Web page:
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Solving Sudoku Puzzle using Backtracking in Python | Daily Python #29

This article is a tutorial on solving a sudoku puzzle using Backtracking algorithm in Python

There are no additional requirements for this article.

What exactly is a Sudoku Puzzle?

According to Wikipedia, Sudoku (originally called Number Place) is a logic-based, combinatorial number-placement puzzle.

The objective is to fill a 9×9 grid with digits so that each column, each row, and each of the nine 3×3 subgrids that compose the grid (also called “boxes”, “blocks”, or “regions”) contain all of the digits from 1 to 9.

The puzzle setter provides a partially completed grid, which for a well-posed puzzle has a single solution.

Note: The number of classic 9×9 Sudoku solution grids is 6,670,903,752,021,072,936,960 (sequence A107739 in the OEIS), or around 6.67×1021.

So, generating all the grids and choosing the solution is not efficient. To minimize this task, we can use a Backtracking approach.

What is Backtracking?

It is algorithmic-technique for finding all solutions to the same computational problems, notably constraint satisfaction problems, that incrementally builds candidates to the solutions, and abandons a candidate as soon as it determines that the candidate cannot possibly be completed to a valid solution.

In our problem, we need to traverse each block of the grid, check which digit can be placed in this block, repeat till we have a solution. If a digit cannot be placed in the current block, we go to the previous block and try placing another digit in that block, changing the next possible solution.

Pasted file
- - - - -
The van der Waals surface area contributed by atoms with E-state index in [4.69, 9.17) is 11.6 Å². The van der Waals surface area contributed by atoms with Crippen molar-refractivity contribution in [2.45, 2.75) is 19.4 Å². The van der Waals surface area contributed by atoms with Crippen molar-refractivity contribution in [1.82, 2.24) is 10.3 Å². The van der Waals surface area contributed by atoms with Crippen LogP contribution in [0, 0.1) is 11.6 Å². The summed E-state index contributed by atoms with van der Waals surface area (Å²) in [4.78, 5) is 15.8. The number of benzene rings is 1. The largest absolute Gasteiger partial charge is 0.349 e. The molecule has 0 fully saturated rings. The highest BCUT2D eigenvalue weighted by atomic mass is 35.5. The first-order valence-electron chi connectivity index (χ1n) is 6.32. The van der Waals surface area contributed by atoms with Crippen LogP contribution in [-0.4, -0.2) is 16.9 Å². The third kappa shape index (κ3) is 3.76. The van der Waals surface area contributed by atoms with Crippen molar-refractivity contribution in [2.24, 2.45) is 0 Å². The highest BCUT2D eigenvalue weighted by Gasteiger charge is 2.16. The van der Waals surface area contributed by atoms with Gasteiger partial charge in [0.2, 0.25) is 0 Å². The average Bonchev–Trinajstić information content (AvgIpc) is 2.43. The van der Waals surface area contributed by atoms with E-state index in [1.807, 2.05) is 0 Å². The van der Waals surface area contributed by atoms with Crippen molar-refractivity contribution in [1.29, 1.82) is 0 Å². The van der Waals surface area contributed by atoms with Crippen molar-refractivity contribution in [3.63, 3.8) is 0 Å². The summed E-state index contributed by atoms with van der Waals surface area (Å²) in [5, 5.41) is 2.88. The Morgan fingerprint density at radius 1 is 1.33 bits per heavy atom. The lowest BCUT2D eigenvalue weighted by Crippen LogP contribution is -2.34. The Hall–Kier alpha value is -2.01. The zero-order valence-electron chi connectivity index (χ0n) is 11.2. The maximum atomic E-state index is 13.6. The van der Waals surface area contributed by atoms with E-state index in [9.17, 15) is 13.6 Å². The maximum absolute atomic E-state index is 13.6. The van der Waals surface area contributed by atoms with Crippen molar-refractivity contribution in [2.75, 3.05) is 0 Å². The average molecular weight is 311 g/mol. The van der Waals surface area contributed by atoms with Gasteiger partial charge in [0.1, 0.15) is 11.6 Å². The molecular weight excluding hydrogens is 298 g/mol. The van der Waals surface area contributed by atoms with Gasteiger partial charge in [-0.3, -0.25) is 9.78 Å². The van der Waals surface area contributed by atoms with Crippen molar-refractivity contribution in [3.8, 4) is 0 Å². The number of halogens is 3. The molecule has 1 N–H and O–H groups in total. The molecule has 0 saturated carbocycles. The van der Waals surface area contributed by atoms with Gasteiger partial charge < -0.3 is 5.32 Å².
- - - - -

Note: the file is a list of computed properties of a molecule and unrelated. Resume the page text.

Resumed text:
This basically means, whenever we arrive at a dead-end, we go back to the previous choice we made and change our choice, such that we will have a different possible solution.

Let’s first find a sudoku problem to solve

You can either download the CSV file or copy a string of the sudoku puzzle problem and create a grid in the code.

Forming the Puzzle

#Forming the Puzzle Grid
def form_grid(puzzle_string):
global grid
print('The Sudoku Problem')
for i in range(0, len(puzzle_string), 9):
row = puzzle_string[i:i+9]
temp = []
for block in row:
temp.append(int(block))
grid.append(temp)
printGrid()

Function to print the Grid

#Function to print the grid
def printGrid():
global grid
for row in grid:
print(row)

Function to check if a digit can be placed in the current block

#Function to check if a digit can be placed in the given block
def possible(row,col,digit):
global grid
for i in range(0,9):
if grid[row][i] == digit:
return False
for i in range(0,9):
if grid[i][col] == digit:
return False
square_row = (row//3)*3
square_col = (col//3)*3
for i in range(0,3):
for j in range(0,3):
if grid[square_row+i][square_col+j] == digit:
return False
return True

Traversing through all blocks w/ Backtracking

def solve():
global grid
for row in range(9):
for col in range(9):
if grid[row][col] == 0:
for digit in range(1,10):
if possible(row,col,digit):
grid[row][col] = digit
solve()
grid[row][col] = 0 #Backtrack step
return
print('\nThe Solution')
printGrid()

Finally, passing the Grid and calling the function to Solve the Puzzle

puzzle_string = "004300209005009001070060043006002087190007400050083000600000105003508690042910300"
grid = []
form_grid(puzzle_string)
solve()
Snip of the output of the above code

I hope this article was helpful, do leave some claps if you liked it.

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